Monday, January 9, 2017

Ambulance Girls

Annamaria hosting Marsali Taylor on Monday

met Marsali Taylor at last year's delightful Icelandic Noir conference, where she moderated the panel on historical mysteries.  Marsali grew up near Edinburgh, and eventually moved to Shetland as a newly-qualified teacher.  She now lives on Shetland’s scenic west side with her husband, three cats and two Shetland ponies.   Marsali is a qualified STGA tourist-guide.  She is fascinated by history, and has published plays in Shetland’s distinctive dialect, as well as a history of women's suffrage in Shetland. She's a keen sailor who enjoys exploring in her own 8m yacht. 


Her five Shetland-set crime novels star live-aboard sailor Cass Lynch and Inverness DI Gavin Macrae. The first two--Death on a Longship and The Trowie Mound Murders--have just been published in German by Aufbau Verslag, and the third and fourth have been commissioned.  She brings us today a fabulous tale of heroic, often unsung women, and one in particular whom she knew personally. 

When WWI began, Dr Elsie Inglis, one of Scotland’s first women doctors, offered the War Office two front-line units staffed entirely by women. ‘Go home and sit still,’ she was told. Her reply was to create the Scottish Women’s Hospital for Foreign Service, funded through the National Union of Women’s Suffrage Societies. They established the first hospital outside Paris, attached to the French Army, and Dr Inglis herself went to Serbia. She and two others remained there even under German occupation, while the equally intrepid women with her marched over the Serbian mountains to safety.  When Serbia was relieved, Dr Inglis returned to Britain. She was already ill with the stomach cancer which was to kill her a year later, but she once more led a unit of 75 women to go with the Serbian army to the Romanian front.
         I came to the story of the indomitable Dr Inglis through my equally indomitable Aunt Ysabel. She wasn’t actually my aunt; we spent my childhood summers on her brother’s estate in the Highlands, and she lived in the next cottage along, six miles by boat from the road end. She had a head of snow-white curls, and wore the faded blue tunic and wide trousers of a Chinese peasant, a dress she’d adopted as a teenager when visiting her missionary brother-in-law. She bathed in the burn, read by Tilley lamp and cooked on an ancient gas stove, using provisions sent by post from the Army and Navy stores in London. Chaffinches flew in and out of her kitchen, and she’d take you round the back of the cottage to show you the story of the night’s wildlife in the muddy patch there: ‘That’s the dog fox’s pawprint – that’s an otter cub.’

Aunt Y at the helm of Mine.

         What I hadn’t known, as I’d helped carry buckets of stones to make a new jetty for Mine, her dinghy, or forced down her tar-black tea on picnic expeditions, was that Ysabel Birkbeck had driven an ambulance on the Russian Front in 1917.  I learned this when we bought her house after her death, and I found her diaries, two black-bound books bulging with tiny photographs and watercolour sketches.
         Reading the diaries made me really see how World War I was the turning-point in Edwardian women’s emancipation.  The Buffs, as the drivers called themselves, to distinguish themselves from the ‘Greys’ or medical staff, were mostly ‘surplus’ county daughters who’d resigned themselves to a life of good works and flower arranging.  This was the most interesting time they’d ever been offered, and they were determined to make the most of it.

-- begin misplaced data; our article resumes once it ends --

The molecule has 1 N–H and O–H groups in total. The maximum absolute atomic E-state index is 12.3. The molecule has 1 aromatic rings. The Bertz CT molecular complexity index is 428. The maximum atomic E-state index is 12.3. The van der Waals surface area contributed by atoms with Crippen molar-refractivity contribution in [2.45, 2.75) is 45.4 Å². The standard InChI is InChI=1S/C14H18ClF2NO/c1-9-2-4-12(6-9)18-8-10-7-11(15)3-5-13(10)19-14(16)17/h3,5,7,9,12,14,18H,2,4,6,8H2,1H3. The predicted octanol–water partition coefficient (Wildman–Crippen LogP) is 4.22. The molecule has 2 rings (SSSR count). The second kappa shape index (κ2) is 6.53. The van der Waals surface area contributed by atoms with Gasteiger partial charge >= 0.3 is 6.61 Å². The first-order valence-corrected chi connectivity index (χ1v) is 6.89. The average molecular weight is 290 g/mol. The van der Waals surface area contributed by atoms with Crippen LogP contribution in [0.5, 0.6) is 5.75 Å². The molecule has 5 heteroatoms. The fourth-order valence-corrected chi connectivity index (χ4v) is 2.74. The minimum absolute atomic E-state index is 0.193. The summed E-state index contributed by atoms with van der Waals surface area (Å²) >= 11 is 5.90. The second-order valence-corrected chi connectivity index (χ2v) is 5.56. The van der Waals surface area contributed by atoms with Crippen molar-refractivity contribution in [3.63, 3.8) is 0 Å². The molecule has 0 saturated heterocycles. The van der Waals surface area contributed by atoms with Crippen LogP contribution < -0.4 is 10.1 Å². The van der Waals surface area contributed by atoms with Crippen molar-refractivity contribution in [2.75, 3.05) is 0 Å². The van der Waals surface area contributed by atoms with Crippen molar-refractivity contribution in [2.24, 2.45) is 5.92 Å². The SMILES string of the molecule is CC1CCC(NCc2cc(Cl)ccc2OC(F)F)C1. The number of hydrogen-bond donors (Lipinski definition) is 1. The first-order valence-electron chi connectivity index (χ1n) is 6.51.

The women sailed from Liverpool in August 1916. They learnt Russian and mechanics on the journey out, and met Serbian officers who were to become friends (characteristically, in this photo, Aunt Y is the one talking to the cat).

On board ship

         They had a fancy dress party to celebrate arriving in Archangel (Aunt Ysabel went as Puss in Boots ‘with wire whiskers stuck through a soft Balaclava helmet and wearing my jacket and field boots and at the beginning of the evening a rope tail.’)  Their two days in Archangel included a visit to the house of Peter the Great, and tea at the Cafe de Paris. They left by train, singing It’s a long way to Tipperary behind the Ship’s Band – ‘formed of firemen and stokers – till roars of cheers drowned out our song. Hundreds of Russian soldiers, which we had not seen because of the dark, were massed on either side of our way. They cheered as I have never heard men cheer ...’ From being surplus daughters, they’d become heroines.


         When their train arrived at Odessa, they were treated as the guests of the city, and invited to the Opera, where the Grand Duchess Mary Pavlova asked to meet them, and accidentally coined a phrase which the drivers gleefully used to describe themselves thereafter: ‘Are you a chouveur?‘ she asked one of them, and ‘shovers’ they all became, an appropriate designation given the time they were to spend shoving their cars out of mud holes. From the train, they went on a barge for three days – with food only for one day.

With cars on barge

         They arrived at last on the ‘road’ to Medjidea, where the hospital was to be set up: ‘a worse road than I had dreamed one would ever drive a car over. Water filled the holes and it was impossible to guess a puddle from a pit.’  The heavy kitchen car got stuck, and had to be hauled up by hand.
Kitchen car drawing

         They got to work almost straight away. This watercolour is labelled ‘Road to the Front – shelling ahead.’

Road to front

         Ysabel wrote in her diary, ‘My car was the first to be loaded, two stretcher cases, one head case – delirious – and another with a fractured thigh. It was for them the horror, and I, to lessen it as far as possible, and so I drove them back and the memory of it will always be there till I die... the plain, and all those tracks, and not to know the shortest way home, with the wounded screaming at every jolt.’